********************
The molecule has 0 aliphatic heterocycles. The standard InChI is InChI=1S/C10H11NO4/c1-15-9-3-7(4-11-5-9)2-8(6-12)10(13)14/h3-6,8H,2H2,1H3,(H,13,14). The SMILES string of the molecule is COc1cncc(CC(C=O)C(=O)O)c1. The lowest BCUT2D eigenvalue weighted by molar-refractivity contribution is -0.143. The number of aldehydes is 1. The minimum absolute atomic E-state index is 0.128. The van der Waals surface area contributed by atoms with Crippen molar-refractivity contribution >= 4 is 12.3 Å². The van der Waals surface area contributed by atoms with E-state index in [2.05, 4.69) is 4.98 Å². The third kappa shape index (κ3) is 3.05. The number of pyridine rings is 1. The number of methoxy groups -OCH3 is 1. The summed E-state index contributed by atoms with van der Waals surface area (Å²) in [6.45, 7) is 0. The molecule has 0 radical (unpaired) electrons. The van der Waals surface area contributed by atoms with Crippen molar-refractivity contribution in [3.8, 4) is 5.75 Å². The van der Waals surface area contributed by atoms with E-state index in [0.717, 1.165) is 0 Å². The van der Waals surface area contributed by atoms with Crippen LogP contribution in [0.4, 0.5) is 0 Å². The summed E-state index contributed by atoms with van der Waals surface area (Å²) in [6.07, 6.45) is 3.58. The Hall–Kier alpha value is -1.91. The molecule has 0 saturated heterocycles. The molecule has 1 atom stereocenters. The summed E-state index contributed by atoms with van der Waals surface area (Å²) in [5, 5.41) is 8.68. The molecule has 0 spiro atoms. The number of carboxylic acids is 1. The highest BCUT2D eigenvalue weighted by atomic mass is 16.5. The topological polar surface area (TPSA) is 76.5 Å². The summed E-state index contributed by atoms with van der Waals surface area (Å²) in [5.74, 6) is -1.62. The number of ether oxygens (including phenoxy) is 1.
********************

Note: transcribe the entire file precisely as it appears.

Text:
The molecule has 0 aliphatic heterocycles. The standard InChI is InChI=1S/C10H11NO4/c1-15-9-3-7(4-11-5-9)2-8(6-12)10(13)14/h3-6,8H,2H2,1H3,(H,13,14). The SMILES string of the molecule is COc1cncc(CC(C=O)C(=O)O)c1. The lowest BCUT2D eigenvalue weighted by molar-refractivity contribution is -0.143. The number of aldehydes is 1. The minimum absolute atomic E-state index is 0.128. The van der Waals surface area contributed by atoms with Crippen molar-refractivity contribution >= 4 is 12.3 Å². The van der Waals surface area contributed by atoms with E-state index in [2.05, 4.69) is 4.98 Å². The third kappa shape index (κ3) is 3.05. The number of pyridine rings is 1. The number of methoxy groups -OCH3 is 1. The summed E-state index contributed by atoms with van der Waals surface area (Å²) in [6.45, 7) is 0. The molecule has 0 radical (unpaired) electrons. The van der Waals surface area contributed by atoms with Crippen molar-refractivity contribution in [3.8, 4) is 5.75 Å². The van der Waals surface area contributed by atoms with E-state index in [0.717, 1.165) is 0 Å². The van der Waals surface area contributed by atoms with Crippen LogP contribution in [0.4, 0.5) is 0 Å². The summed E-state index contributed by atoms with van der Waals surface area (Å²) in [6.07, 6.45) is 3.58. The Hall–Kier alpha value is -1.91. The molecule has 0 saturated heterocycles. The molecule has 1 atom stereocenters. The summed E-state index contributed by atoms with van der Waals surface area (Å²) in [5, 5.41) is 8.68. The molecule has 0 spiro atoms. The number of carboxylic acids is 1. The highest BCUT2D eigenvalue weighted by atomic mass is 16.5. The topological polar surface area (TPSA) is 76.5 Å². The summed E-state index contributed by atoms with van der Waals surface area (Å²) in [5.74, 6) is -1.62. The number of ether oxygens (including phenoxy) is 1.